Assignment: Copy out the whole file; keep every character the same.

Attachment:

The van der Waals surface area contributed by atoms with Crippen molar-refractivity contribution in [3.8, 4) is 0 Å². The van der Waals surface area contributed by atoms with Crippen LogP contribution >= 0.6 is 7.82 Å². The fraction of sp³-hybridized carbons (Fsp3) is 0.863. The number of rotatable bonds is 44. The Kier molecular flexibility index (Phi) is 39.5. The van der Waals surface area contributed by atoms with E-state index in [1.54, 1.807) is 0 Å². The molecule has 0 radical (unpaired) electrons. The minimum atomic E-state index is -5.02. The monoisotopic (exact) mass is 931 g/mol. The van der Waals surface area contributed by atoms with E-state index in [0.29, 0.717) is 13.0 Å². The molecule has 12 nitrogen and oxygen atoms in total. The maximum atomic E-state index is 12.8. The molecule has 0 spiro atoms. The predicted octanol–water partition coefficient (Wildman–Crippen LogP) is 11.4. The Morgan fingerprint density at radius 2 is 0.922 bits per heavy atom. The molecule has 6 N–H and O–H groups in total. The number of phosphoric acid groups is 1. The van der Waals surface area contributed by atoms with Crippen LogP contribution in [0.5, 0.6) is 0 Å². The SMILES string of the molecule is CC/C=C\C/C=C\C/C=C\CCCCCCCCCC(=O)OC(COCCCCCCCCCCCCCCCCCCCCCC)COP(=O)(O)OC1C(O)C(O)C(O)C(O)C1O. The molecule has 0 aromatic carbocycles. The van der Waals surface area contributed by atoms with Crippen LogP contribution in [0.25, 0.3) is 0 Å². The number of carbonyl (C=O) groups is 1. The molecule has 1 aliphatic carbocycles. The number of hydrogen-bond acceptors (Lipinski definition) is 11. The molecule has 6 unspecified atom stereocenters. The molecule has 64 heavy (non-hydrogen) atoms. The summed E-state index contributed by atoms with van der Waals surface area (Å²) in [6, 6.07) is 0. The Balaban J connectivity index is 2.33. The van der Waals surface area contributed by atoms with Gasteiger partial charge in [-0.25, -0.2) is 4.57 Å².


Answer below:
The van der Waals surface area contributed by atoms with Crippen molar-refractivity contribution in [3.8, 4) is 0 Å². The van der Waals surface area contributed by atoms with Crippen LogP contribution >= 0.6 is 7.82 Å². The fraction of sp³-hybridized carbons (Fsp3) is 0.863. The number of rotatable bonds is 44. The Kier molecular flexibility index (Phi) is 39.5. The van der Waals surface area contributed by atoms with E-state index in [1.54, 1.807) is 0 Å². The molecule has 0 radical (unpaired) electrons. The minimum atomic E-state index is -5.02. The monoisotopic (exact) mass is 931 g/mol. The van der Waals surface area contributed by atoms with E-state index in [0.29, 0.717) is 13.0 Å². The molecule has 12 nitrogen and oxygen atoms in total. The maximum atomic E-state index is 12.8. The molecule has 0 spiro atoms. The predicted octanol–water partition coefficient (Wildman–Crippen LogP) is 11.4. The Morgan fingerprint density at radius 2 is 0.922 bits per heavy atom. The molecule has 6 N–H and O–H groups in total. The number of phosphoric acid groups is 1. The van der Waals surface area contributed by atoms with Crippen LogP contribution in [0.5, 0.6) is 0 Å². The SMILES string of the molecule is CC/C=C\C/C=C\C/C=C\CCCCCCCCCC(=O)OC(COCCCCCCCCCCCCCCCCCCCCCC)COP(=O)(O)OC1C(O)C(O)C(O)C(O)C1O. The molecule has 0 aromatic carbocycles. The van der Waals surface area contributed by atoms with Crippen LogP contribution in [0.25, 0.3) is 0 Å². The number of carbonyl (C=O) groups is 1. The molecule has 1 aliphatic carbocycles. The number of hydrogen-bond acceptors (Lipinski definition) is 11. The molecule has 6 unspecified atom stereocenters. The molecule has 64 heavy (non-hydrogen) atoms. The summed E-state index contributed by atoms with van der Waals surface area (Å²) in [6, 6.07) is 0. The Balaban J connectivity index is 2.33. The van der Waals surface area contributed by atoms with Gasteiger partial charge in [-0.25, -0.2) is 4.57 Å².